doth teach. Eren Shakspeare, who is, at bottom, perhaps the most moral of all writers, is so replete with that in. Donne's “ Hymn to God in his delicacy which was the growth of Sickness,” gives us so clear a porhis own age, and with which he was trait of his manner, his total want necessarily obliged to conform in of nature, and the length to which part, that he is too gross for his he carried pun and conceit when he greatest admirers at present; and, could not avoid them, even in so accordingly, we have an edition of sacred a subject, that I shall dismiss his works, in which the obscene pas. him with the following quotation sages are expunged. When the from it: mental powers are once vitiated in any of their functions, and become Since I am coming to that holy room, subject to an improper or immoral Where with the choir of saints for ever. influenc the contagion becomes, in a manner, universal, and the mind I shall be made thy music, as I come takes a false and distorted view of

I tune the instrument here at the door, all its objects. Accordingly, we find

And what I must do then, think here

before. that the perversion of moral sentiment which sacrificed truth and

Whilst iny physicians by their love are modesty to obscenity and licentious

grown ness, banished nature altogether Cosmographers, and I their map, who from the literary productions of the lie time; and servility became the na Flat on this bed, that by them may be tural consequence of false sentiment shewn and conceit. Cowley, Donne, and That this is my South-west discovery, Clieveland unite, perhaps, more than Per fretum febris, by these straits to all the rest, this prostrate servility . die, of adulation to a total abandonment of nature, whose modesty they left 1 joy that in these straits I see my West, at an immeasurable distance behind For though those currents yield return them. Donne, not satisfied with

to none, transforming the Countess of Bed

What shall my West hurt me? As West ford into a goddess, endows her with Jn all dat maps (and I am one) are one,

and East that divinity which is the object of So death doth touch the resurrection. Christian adoration. In one of his epistles, he addresses her in the fol

We think that Paradise and Calvary, lowing unintelligible rant : Christ's cross, and Adam's tree, stood

in one place;

Look, Lord, and find both Adams met Reason is our soul's left hand, faith her right;

As the first Adam's sweat surrounds my By these we reach divinity, that's

face, you :

May the last Adam's blood my soul Their loves, who have the blessing of

embrace. your light, Grew from their reason; mine from fair faith grew.

Were these lines addressed ironi.

cally to some Pagan idol, they might Therefore I study you first in your

pass for wit: addressed to the God saints,

of his faith, they are impious in the Those friends whom your election glo- bigliest degree.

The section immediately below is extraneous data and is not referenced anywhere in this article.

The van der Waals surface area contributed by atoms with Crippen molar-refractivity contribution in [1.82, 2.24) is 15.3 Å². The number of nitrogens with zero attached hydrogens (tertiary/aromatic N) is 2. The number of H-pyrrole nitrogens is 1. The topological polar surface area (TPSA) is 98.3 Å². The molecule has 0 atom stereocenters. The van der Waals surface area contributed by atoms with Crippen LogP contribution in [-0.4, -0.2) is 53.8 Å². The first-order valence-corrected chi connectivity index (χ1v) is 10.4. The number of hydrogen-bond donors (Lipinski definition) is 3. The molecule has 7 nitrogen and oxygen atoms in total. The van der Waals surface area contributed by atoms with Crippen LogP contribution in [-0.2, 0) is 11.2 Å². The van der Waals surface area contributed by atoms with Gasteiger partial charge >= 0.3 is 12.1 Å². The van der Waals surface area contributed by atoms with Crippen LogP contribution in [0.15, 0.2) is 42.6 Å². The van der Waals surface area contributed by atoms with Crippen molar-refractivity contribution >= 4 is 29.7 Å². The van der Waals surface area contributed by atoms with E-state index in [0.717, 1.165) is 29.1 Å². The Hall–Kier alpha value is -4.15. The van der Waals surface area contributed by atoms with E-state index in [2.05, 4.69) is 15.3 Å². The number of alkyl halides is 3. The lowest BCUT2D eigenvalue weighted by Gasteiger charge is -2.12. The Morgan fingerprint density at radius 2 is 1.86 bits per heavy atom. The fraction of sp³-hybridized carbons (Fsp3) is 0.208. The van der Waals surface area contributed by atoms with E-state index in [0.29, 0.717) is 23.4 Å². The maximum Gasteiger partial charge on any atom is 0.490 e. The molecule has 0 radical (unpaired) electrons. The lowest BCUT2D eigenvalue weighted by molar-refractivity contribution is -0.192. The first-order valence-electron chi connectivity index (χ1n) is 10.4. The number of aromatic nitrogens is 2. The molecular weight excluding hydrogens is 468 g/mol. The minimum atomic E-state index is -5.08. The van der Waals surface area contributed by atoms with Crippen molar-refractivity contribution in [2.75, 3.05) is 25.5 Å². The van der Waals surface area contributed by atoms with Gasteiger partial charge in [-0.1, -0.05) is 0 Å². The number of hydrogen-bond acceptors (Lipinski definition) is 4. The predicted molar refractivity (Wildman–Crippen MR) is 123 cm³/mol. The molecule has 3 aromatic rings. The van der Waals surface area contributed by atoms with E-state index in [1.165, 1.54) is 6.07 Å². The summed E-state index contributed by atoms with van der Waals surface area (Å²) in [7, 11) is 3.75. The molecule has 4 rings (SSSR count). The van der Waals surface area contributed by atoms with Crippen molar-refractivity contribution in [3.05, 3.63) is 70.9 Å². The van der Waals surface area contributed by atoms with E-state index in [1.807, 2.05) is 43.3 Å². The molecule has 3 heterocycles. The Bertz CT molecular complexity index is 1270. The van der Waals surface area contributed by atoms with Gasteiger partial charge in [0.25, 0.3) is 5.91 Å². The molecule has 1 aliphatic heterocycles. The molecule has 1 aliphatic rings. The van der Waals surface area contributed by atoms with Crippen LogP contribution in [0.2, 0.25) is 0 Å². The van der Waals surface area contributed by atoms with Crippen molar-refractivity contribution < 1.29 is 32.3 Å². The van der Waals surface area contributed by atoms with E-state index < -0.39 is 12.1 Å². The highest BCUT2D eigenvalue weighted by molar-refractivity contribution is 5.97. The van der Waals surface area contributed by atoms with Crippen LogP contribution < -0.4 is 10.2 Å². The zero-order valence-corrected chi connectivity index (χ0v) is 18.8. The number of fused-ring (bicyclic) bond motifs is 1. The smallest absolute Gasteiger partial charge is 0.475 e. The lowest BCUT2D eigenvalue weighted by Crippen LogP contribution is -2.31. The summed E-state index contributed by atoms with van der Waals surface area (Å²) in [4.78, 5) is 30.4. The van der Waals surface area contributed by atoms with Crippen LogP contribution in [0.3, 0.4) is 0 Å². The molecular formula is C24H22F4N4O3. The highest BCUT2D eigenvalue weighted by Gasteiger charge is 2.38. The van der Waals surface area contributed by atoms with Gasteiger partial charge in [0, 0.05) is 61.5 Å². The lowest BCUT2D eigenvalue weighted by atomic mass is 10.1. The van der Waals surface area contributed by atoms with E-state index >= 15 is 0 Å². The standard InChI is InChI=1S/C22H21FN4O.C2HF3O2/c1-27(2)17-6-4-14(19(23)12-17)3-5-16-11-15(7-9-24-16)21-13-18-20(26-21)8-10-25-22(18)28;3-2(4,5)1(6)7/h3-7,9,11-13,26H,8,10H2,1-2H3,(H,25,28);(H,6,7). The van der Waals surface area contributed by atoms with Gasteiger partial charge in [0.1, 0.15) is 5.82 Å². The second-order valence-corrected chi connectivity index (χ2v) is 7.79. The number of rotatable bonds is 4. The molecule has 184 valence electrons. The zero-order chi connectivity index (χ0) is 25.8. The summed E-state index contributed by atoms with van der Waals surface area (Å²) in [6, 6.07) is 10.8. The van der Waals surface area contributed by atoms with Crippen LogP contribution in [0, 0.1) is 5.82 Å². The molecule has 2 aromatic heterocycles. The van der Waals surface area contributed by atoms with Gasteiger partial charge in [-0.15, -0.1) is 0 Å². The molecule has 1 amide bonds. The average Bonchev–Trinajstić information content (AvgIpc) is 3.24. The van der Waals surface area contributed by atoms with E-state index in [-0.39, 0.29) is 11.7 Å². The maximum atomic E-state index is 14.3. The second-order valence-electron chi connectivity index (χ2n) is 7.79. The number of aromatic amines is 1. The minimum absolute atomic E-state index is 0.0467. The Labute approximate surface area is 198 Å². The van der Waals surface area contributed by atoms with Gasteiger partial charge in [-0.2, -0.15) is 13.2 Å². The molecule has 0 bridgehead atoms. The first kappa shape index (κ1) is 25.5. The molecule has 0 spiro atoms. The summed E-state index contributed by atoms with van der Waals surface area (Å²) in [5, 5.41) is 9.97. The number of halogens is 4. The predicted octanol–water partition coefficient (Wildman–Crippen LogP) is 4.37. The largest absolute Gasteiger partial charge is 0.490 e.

Of Clieveland, little remains to be Then'in your deeds, accesses, and re

said, as all our observations on Donne straints,

and Cowley are applicable to him.-And what you read, and what yourself He has not a single poem worthy the devise.

attention of a reader of taste; and it

in me;

rifies ;

is doubtful, whether a copy either of Pity thyself, then, if not me, his or Donne's poems will be extant

And hold not out, lest, like Ostend at the close of the nineteenth cen

thou be, tury, if nature, united with a correct

Nothing but rubbish at delivery. and elegant taste, continue to be cultivated and progressively improved.

To the Memory of Mr. Edward King,

who was Drowned in the Irish Seas. At present, indeed, we have so many schools of poetry, so many heresies I am no poet, here my pen 's the spout in matters of taste, that little can be Where the rain water of my eyes run said with certainty with regard to out, the future; but if false taste, and In pity of that name whose fate we see arbitrary notions of poetic beauty. Thus copied out in fate's hydrography. were once exploded, the works of The muses are not mermaids, though Donne, Clieveland, and their meta upon physical contemporaries, would soon

His death the ocean might turn Helicon. glide into oblivion. Their names,

The sea 's too rough for verse, who no doubt, will travel down to pos

rhymes upon't,

With Xerxes strives to fetter the Hel. terity, while antiquarian research

lespont. continues to hoard up the useless

My tears will keep no channel, own no lumber of ancient times. But if it

laws ever becomes popular to reject what

To guide their streams, but, like the ever is not stamped with the impress

waves, their cause of native excellence,-if it ever be Run with disturbance, till they swallow deemed wise not to encumber the